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For the past seven years, I’ve been writing about dance music and underground culture in Washington D.C. According to Foursquare, for two of those years, I was the “mayor” of U Street Music Hall. To this day, fellow journalists and friends of mine who will see me anywhere in D.C. (or for the matter the world), and refer to me as the “mayor of U Hall.” On March 10, 2015, my “city,” U Street Music Hall – the “temple of boom” at 1115 U Street NW – turns a half-decade old.

At some point in late 2009, Will Eastman invited me on a private tour of the raw underground space next to a dry cleaners, Subway and 7-Eleven that was once Cue Bar. We walked downstairs, and with grand sweeps of his hand pointed out where the ticket booth, two bars, ten foot-wide DJ booth and small stage would be located. He mentioned nothing about the sound, only to note that I’d never have to worry again about the bassline clipping out on a track ever again. I was hopeful, but not yet ebullient in praise.

There are those who believe that my praise for things is not earned, that I’m more excitable as a reviewer than anything else. I’m not. I am someone who writes what they feel, and it wasn’t until the venue opened and I could feel the music on that epic soundsystem and the true love and appreciation for underground culture from the venue’s staff that my praise (and constant attendance) was an absolute certainty.

I was in the venue for the first two events, a concert featuring Bluebrain and a DJ set featuring Aeroplane, and was impressed, but not in love. U Hall was still just-opened and the new car smell and feel were all over it. It was still “that new place on U Street,” and was not yet “that dance venue you had to attend for a premium underground experience.” For me, it wasn’t until about three weeks after that (when the “new car smell” was somewhat gone)  that on April 3, when Baltimore club legend Scottie B was headlining at the venue and I walked in just after midnight after waking up late and wearing a musty white v-neck, really unfortunate looking crustacean-print Tommy Hilfiger boating shorts and tennis shoes and felt right at home that it all made sense.


U Hall works because it’s dark enough where regardless of ethnic, social or class background, everyone looks the same. U Hall works because nobody’s there taking pictures of what you’re wearing and there’s no bottle service as an aspirational goal of being in the club. U Hall works because it’s just you (even in the most ridiculous outfit of all time) and the music. And when I stood in the middle of that dance floor during Scottie’s set, there was a moment that was the first of many (amazingly neither drug nor alcohol-aided) transcendent moments I’ve felt in that space. I literally felt my shirt levitate off my body because of the chills I felt from a deep, sumptuous bassline, and my feet were moving, too. Every part of my body was moving in rhythm, my mind and soul joined in unique unison.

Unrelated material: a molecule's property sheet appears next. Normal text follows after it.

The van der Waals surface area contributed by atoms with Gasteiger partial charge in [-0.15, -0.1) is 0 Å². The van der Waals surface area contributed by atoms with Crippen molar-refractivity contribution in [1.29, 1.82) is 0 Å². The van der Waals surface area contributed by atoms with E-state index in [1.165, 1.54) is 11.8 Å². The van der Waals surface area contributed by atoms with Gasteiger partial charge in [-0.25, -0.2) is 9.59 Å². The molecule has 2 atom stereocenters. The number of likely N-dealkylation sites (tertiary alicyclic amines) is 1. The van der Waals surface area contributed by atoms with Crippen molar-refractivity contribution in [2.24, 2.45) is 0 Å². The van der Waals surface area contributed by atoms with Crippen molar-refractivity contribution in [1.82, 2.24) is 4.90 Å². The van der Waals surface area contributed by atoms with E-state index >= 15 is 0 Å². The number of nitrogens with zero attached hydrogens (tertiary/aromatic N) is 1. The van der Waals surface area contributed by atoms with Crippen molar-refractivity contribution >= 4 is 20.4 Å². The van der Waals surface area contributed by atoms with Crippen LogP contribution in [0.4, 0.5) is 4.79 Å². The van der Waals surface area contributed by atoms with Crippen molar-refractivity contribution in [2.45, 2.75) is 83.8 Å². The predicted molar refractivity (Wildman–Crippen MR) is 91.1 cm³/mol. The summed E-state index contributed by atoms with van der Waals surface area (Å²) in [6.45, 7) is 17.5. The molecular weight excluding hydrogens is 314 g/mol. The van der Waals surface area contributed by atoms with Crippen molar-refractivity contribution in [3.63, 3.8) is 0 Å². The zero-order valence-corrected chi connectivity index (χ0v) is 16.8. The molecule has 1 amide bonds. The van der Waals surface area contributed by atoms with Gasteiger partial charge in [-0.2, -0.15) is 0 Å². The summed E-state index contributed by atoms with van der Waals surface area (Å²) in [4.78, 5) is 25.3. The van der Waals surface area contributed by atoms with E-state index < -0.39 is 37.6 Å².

That’s not the last time I felt that way. There was that time that house DJ Rich Medina played the Doobie Brothers’ “Long Train Running” at 2:45 a.m. and I just started spinning in circles. There’s the time that Will Eastman played Rusko’s “Da Cali Anthem” and stage dove into the booth on top of me (and I felt no pain from his landing). Then there’s that time that Dave Nada invented moombahton and played his (and Matt Nordstrom’s) remix of Alex Clare’s “Too Close” and the room felt like it was going to explode from the positive vibes. Or, the time that underground legends Munchi and David Heartbreak went back to back at a Moombahton Massive and dropped tracks that the music world still isn’t ready for that hit the crowd like atomic bombs. Or the time that Tabi Bonney bear hugged me just because the moment felt like a “bearhugging” moment during the benefit for Stereofaith’s brain surgery. That literal fog over the crowd when Flosstradamus took D.C. to the trap for the first time was epic as well.


Or, there’s the times that I promoted amazingly very well-attended “Michael Jackson is Still Alive” happy hours.  Or, even better, none other than Skrillex playing Michael Jackson songs. The rap concert where Jim Jones performed “We Fly High” while drinking from a bottle of rum and standing on the bar? Amazing. That time when Tyler, The Creator had literally just released “Yonkers” and 500 teenagers rapped every word verbatim when Golf Wang seemingly invaded and played their first D.C. show at U Hall was crazy. That’s the moment I realized rap (and maybe all things) done changed. But wait? Was it as amazing as Dave Nada bending down on one knee top of the booth and proposing to Jen Lasher? Definitely a better situation than the near (literally) shitty one that happened when DJ/producer Billy the Gent hung from the venue’s main sewage pipe and plunged into the crowd.

“Things done changed.” That describes U Hall best. U Street Music Hall’s the venue that changed the notion of what dance music and underground culture was in America (again), as a minimalist, carefully curated and still ideally presented experience. I go to New York on occasion, and stepping into Output and Verboten (with their U Hall-similar dark walls and booming sounds) feels right, like they got the message that (again) things done changed.

And to think this all started because Will Eastman told me he wanted a venue where D.C. residents could truly feel proud to come and hear great music, and that “the bass would never clip out on a track ever again.” Let’s all be thankful for that.